So, anyways, my calf muscle is now pretty well healed, and the Routeburn Track is just over a week away. That means I have just over a week to get my head around both the distance and the hills, and get my head over the fact that I lost 3-4 weeks of training as a result of the injury. It happened, it’s healed.
So what if I’m slower than I wanted to be or more huffy and puffy than I wanted to be…it is what it is.
Thursday’s walk was designed to test out the calf, and also give me an idea of what it would be like carrying a pack on my back for up to 15kms.
Of course, the pack I took on Thursday was just my camera backpack, but with assorted lenses and other bits and pieces, the weight was only a couple of kilos less than my pack will be. Also, the walk we did was flat, and bears little resemblance to the climbs we’ll be encountering on Routeburn.
Having said that, it was still a good test…and the calf came through pretty well- some lingering pain, but more of the suck it up princess variety.
The Cook Park Trail follows the foreshore of Botany Bay from Wolli Creek down to the Captain Cook Bridge at Sans Souci. We did just a portion of it- from Kyeemagh to midway between Ramsgate and Dolls Point.
What is there to see along the way?
Mostly water and planes. At one point the two were mixed as we saw a rainbow in the perfectly blue sky- presumably the result of aviation fuel or fumes. You can just see it in the photo below.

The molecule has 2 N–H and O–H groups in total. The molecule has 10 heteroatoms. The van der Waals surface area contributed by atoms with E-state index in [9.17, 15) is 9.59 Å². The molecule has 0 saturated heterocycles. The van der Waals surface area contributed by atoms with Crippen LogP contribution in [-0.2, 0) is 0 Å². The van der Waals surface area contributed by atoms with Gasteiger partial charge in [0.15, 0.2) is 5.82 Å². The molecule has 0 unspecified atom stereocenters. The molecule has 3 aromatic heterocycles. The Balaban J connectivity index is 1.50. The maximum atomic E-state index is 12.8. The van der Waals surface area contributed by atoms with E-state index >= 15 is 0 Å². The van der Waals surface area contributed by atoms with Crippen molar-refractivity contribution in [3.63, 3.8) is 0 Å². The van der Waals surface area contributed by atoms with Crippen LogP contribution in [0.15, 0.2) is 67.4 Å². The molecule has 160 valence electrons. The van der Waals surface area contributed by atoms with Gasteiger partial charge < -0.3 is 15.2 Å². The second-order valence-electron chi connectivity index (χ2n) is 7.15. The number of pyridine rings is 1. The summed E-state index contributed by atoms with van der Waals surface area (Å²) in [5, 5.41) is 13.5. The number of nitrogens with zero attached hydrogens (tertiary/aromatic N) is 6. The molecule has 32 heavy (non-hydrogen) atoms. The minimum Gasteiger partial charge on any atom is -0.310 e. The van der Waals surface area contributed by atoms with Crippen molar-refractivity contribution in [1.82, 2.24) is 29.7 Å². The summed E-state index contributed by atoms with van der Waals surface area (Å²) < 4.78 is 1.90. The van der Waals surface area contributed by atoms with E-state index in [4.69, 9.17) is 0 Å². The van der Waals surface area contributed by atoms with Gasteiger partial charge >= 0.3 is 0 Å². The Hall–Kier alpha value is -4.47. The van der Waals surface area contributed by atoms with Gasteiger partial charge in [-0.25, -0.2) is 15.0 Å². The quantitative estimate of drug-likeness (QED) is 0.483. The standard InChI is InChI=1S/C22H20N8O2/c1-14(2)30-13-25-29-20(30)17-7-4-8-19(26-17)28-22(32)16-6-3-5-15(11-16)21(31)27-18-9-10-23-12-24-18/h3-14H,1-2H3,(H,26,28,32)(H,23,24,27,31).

On a day like we had on Thursday, with the sea breezes taking some of the humidity out of the air, the water a million shades of blue-green, and the sand powder soft, this is truly a lovely stroll.
Looking across the water is Sydney Airport and the refinery at Kurnell. There’s a constant stream of planes taking off and landing, yet, surprisingly, the roar of the engines travels across to us only occasionally.
There are six netted swimming areas spaced along the trail. We passed four of these: Kyeemagh, Brighton, Monterey and Ramsgate. All have parking, toilets and change facilities, and food available.
How far is it?
The whole walk is around 13kms. Because we’d driven, we walk around half of it, before turning back and re-tracing our steps, getting some great views of the city.
If we’d kept walking, we would have wound up at Sans Souci under the Captain Cook Bridge.
A full map can be found here.
How hard is it?
The path is flat and follows the coast.
We walked relatively slowly and took the time to snap photos, watch planes, and faff about at the exercise stations.
What about the paths?
The entire track is well and evenly paved. In most cases, you’re sharing with cyclists, so remember to keep left- and listen for the bells.
There are toilets regularly along the track.
Coffee and Eats
There are restaurants, kiosks regularly along the track, with plenty of fast food options available also at Brighton le Sands.
If you’re more in the mood for a picnic, you’ll find tables and grass on which to spread your feast.
A hat, sunscreen and water….There is no shade along this track. Oh, and swimmers and a towel if you feel like a dip.
This track is not easily accessible by public transport, but the buses so stop along the route. Check out 131500 to plan your trip.
If you plan on driving, there is parking at each of the beaches. We parked at Kyeemagh We walked mid-week, so had no problems finding a free spot.